First off, what is the budget?
Every year, an event called the Budget is held in which the Chancellor gives the nation updated information on the country’s finances along with the government taxation and spending plans for the next year.
Given the uncertainty posed by the Brexit, the Budget didn’t take place in November 2019, it was postponed to 2020. Right now, the UK isn’t officially part of the EU anymore. Also, the government is composed in the most part by the Conservatives which have been reelected. On top of that, the Chancellor who was expected to present the Budget resigned. It has only been a matter of weeks since Rishi Sunak, the new Chancellor has taken this position. Nevertheless, the Budget has already been made public. Here is what you need to know to see how it affects you.
The Tampon tax will be no more… hooorray
EU regulations didn’t allow for the UK government to get rid of the VAT on sanitary products since they needed to be at least 5%. Although not all sanitary products are going to be left without tax since this would imply a great reduction in the country’s income given the massive amount of them bought as items of primary necessity, the tampon tax which will stop applying in a short time, more exactly, after December 31, 2020 at the end of Brexit’s transition period. Although, not a great savings, it is estimated that the average woman will save around £40 during her lifetime.
Minimum wage is increasing… YAY
Just like in any other given year, the minimum wage has gone up in 2020. This year, the minimum wage went up an average of around 5% for each of the different age groups. This is good news not only for students but also for the general population.
You can pay less National insurance.. Yupppeee
National insurance costs will be lowered. While income tax is paid when your income reaches £12,500 annually (not many students make this amount), many students may pass the threshold to pay for National Insurance contributions. In numbers, anyone that earns more than £166 a week or what it’s the same, £8,632 a year. This money goes to fund the NHS and the state pension. The new Budget, has a plan to increase this threshold gradually every year until it reaches £240 a week or £12,500 annually, this year, the increase already started and the new threshold is now £182 a week or £9,500 a year. This means that around 500,000 employes will stop paying this tax and at the same time, those that will keep paying it will save around £85 a year. For students, this is a good savings point to start with since the average British person spends £43.18 on food and alcoholic drinks eat and taken outside.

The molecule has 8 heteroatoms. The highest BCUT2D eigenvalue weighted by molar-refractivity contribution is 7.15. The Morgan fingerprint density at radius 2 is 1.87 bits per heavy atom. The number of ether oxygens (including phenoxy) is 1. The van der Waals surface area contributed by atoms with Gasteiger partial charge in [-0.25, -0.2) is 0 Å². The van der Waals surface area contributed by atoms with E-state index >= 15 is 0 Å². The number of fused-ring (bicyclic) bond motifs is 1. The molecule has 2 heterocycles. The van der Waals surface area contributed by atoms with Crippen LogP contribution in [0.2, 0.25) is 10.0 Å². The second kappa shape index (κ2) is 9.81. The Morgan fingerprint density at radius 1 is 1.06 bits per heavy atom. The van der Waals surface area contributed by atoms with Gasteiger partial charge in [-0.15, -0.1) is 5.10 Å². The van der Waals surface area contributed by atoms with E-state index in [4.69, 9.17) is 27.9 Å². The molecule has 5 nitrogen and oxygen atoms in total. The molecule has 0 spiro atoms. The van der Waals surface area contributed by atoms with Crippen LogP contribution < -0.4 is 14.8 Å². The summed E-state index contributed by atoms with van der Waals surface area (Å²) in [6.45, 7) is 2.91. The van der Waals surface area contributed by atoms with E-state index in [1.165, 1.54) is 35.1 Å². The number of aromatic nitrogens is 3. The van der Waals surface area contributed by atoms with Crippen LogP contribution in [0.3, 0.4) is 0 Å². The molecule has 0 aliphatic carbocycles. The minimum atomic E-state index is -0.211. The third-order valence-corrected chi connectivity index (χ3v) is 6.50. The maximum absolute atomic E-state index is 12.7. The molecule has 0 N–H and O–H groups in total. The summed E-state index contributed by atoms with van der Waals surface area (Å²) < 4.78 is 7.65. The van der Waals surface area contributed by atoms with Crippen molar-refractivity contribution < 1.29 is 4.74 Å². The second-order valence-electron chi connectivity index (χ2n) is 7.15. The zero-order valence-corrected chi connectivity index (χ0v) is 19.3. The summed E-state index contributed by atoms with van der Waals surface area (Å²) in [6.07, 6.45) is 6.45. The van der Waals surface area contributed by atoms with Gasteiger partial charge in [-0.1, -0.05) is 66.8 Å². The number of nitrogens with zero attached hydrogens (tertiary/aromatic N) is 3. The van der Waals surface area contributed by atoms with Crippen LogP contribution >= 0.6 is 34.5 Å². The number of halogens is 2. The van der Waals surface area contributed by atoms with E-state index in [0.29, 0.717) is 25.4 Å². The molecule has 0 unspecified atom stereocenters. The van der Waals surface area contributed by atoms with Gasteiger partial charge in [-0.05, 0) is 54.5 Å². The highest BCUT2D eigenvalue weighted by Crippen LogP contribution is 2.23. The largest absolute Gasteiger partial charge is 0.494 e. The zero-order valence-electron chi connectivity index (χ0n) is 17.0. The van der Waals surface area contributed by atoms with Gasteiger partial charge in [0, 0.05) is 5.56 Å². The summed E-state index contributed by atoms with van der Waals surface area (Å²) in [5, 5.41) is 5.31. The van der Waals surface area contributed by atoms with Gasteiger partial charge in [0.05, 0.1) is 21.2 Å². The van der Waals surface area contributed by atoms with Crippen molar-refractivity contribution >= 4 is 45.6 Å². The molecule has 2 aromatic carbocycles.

There will be no increase in taxes for alcoholic beverages. Normally, beer, wine, spirits, and cider are heavily taxed by the government. Taxes, also known as duties, are beneficial in two ways for these types of products. Not only do they mean more money to the government, but also are used as a means to prevent people from incurring into binge drinking and thus it reduces public health problems associated with that type of behaviour. This Budget gave a type of relief to the alcohol industry and pubs by not increasing the duties on alcoholic drinks. This is good news for students. We all know that drinking is part of the university and college life and it is perfectly acceptable as long as it is done in moderation. However, have in mind that the price of alcohol may go up should manufacturers decide to charge more for their products which is highly expected.
Improvements to Broadband and 4G coverage
High-speed broadband coverage and access will be improved by the £5 billion that will be invested for this purpose by 2025. The main goal of this plan is to connect that 20% of the country that has difficult access to it by giving them gigabit broadband, a very fast type of connection. That type of broadband is anywhere between 20 and 100% faster than some of the internet plans sold in the market. This is good news for students since they need a fast internet they can rely on to send their homework and in some cases for their jobs, especially, if they are freelance.
The best… Interest rates on student loans
Change in interest rates for student loans is also possible. Historically speaking, these rates can go either up or down and they depend on the Retail Price Index or RPI whic is one of the few ways inflation is measured. the new Budget has a plan to switch to the CPIH instead of the RPI when linking the interest rate of student loans. This can make interest rates go lower.